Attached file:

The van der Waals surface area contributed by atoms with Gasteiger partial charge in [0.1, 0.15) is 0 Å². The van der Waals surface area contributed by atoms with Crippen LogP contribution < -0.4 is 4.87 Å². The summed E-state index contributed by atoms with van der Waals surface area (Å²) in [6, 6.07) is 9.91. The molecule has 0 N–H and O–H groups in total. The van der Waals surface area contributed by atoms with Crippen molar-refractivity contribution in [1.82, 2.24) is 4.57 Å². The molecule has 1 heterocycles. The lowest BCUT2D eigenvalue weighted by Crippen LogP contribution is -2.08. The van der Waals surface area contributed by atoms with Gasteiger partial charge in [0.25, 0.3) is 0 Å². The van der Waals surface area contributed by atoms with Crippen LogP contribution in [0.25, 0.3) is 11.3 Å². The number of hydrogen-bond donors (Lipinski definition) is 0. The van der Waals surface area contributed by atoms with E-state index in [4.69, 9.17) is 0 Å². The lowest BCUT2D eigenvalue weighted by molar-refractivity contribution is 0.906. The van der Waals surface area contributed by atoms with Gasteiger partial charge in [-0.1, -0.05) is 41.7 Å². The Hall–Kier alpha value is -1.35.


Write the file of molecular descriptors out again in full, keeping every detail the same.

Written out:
The van der Waals surface area contributed by atoms with Gasteiger partial charge in [0.1, 0.15) is 0 Å². The van der Waals surface area contributed by atoms with Crippen LogP contribution < -0.4 is 4.87 Å². The summed E-state index contributed by atoms with van der Waals surface area (Å²) in [6, 6.07) is 9.91. The molecule has 0 N–H and O–H groups in total. The van der Waals surface area contributed by atoms with Crippen molar-refractivity contribution in [1.82, 2.24) is 4.57 Å². The molecule has 1 heterocycles. The lowest BCUT2D eigenvalue weighted by Crippen LogP contribution is -2.08. The van der Waals surface area contributed by atoms with Gasteiger partial charge in [0.25, 0.3) is 0 Å². The van der Waals surface area contributed by atoms with Crippen LogP contribution in [0.25, 0.3) is 11.3 Å². The number of hydrogen-bond donors (Lipinski definition) is 0. The van der Waals surface area contributed by atoms with E-state index in [4.69, 9.17) is 0 Å². The lowest BCUT2D eigenvalue weighted by molar-refractivity contribution is 0.906. The van der Waals surface area contributed by atoms with Gasteiger partial charge in [-0.1, -0.05) is 41.7 Å². The Hall–Kier alpha value is -1.35.